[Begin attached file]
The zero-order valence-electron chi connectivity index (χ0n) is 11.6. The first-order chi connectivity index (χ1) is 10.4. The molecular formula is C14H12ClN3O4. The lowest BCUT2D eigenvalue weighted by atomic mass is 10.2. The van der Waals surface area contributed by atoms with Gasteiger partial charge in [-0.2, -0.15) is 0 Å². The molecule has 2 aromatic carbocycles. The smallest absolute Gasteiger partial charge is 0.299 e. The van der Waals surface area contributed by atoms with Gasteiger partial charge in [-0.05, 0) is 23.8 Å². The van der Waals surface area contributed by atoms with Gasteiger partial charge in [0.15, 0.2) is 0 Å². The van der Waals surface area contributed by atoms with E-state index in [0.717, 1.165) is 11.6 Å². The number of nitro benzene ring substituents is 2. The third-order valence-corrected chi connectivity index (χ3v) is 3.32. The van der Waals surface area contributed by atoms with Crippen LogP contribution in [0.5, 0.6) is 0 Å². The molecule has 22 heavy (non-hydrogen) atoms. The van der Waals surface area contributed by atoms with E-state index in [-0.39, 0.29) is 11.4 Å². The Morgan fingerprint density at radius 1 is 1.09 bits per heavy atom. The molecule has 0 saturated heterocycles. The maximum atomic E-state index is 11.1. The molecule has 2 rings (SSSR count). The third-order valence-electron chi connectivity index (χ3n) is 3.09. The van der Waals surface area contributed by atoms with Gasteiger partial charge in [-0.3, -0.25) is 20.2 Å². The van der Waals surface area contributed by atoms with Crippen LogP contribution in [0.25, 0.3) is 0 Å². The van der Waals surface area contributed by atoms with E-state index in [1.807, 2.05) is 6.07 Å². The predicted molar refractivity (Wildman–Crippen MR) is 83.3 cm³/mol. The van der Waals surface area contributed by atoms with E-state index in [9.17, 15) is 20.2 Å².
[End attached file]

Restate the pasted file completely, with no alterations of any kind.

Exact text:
The zero-order valence-electron chi connectivity index (χ0n) is 11.6. The first-order chi connectivity index (χ1) is 10.4. The molecular formula is C14H12ClN3O4. The lowest BCUT2D eigenvalue weighted by atomic mass is 10.2. The van der Waals surface area contributed by atoms with Gasteiger partial charge in [-0.2, -0.15) is 0 Å². The molecule has 2 aromatic carbocycles. The smallest absolute Gasteiger partial charge is 0.299 e. The van der Waals surface area contributed by atoms with Gasteiger partial charge in [-0.05, 0) is 23.8 Å². The van der Waals surface area contributed by atoms with Gasteiger partial charge in [0.15, 0.2) is 0 Å². The van der Waals surface area contributed by atoms with E-state index in [0.717, 1.165) is 11.6 Å². The number of nitro benzene ring substituents is 2. The third-order valence-corrected chi connectivity index (χ3v) is 3.32. The van der Waals surface area contributed by atoms with Crippen LogP contribution in [0.5, 0.6) is 0 Å². The molecule has 22 heavy (non-hydrogen) atoms. The van der Waals surface area contributed by atoms with E-state index in [-0.39, 0.29) is 11.4 Å². The Morgan fingerprint density at radius 1 is 1.09 bits per heavy atom. The molecule has 0 saturated heterocycles. The maximum atomic E-state index is 11.1. The molecule has 2 rings (SSSR count). The third-order valence-electron chi connectivity index (χ3n) is 3.09. The van der Waals surface area contributed by atoms with Gasteiger partial charge in [-0.3, -0.25) is 20.2 Å². The van der Waals surface area contributed by atoms with Crippen LogP contribution in [0.25, 0.3) is 0 Å². The van der Waals surface area contributed by atoms with E-state index in [1.807, 2.05) is 6.07 Å². The predicted molar refractivity (Wildman–Crippen MR) is 83.3 cm³/mol. The van der Waals surface area contributed by atoms with E-state index in [9.17, 15) is 20.2 Å².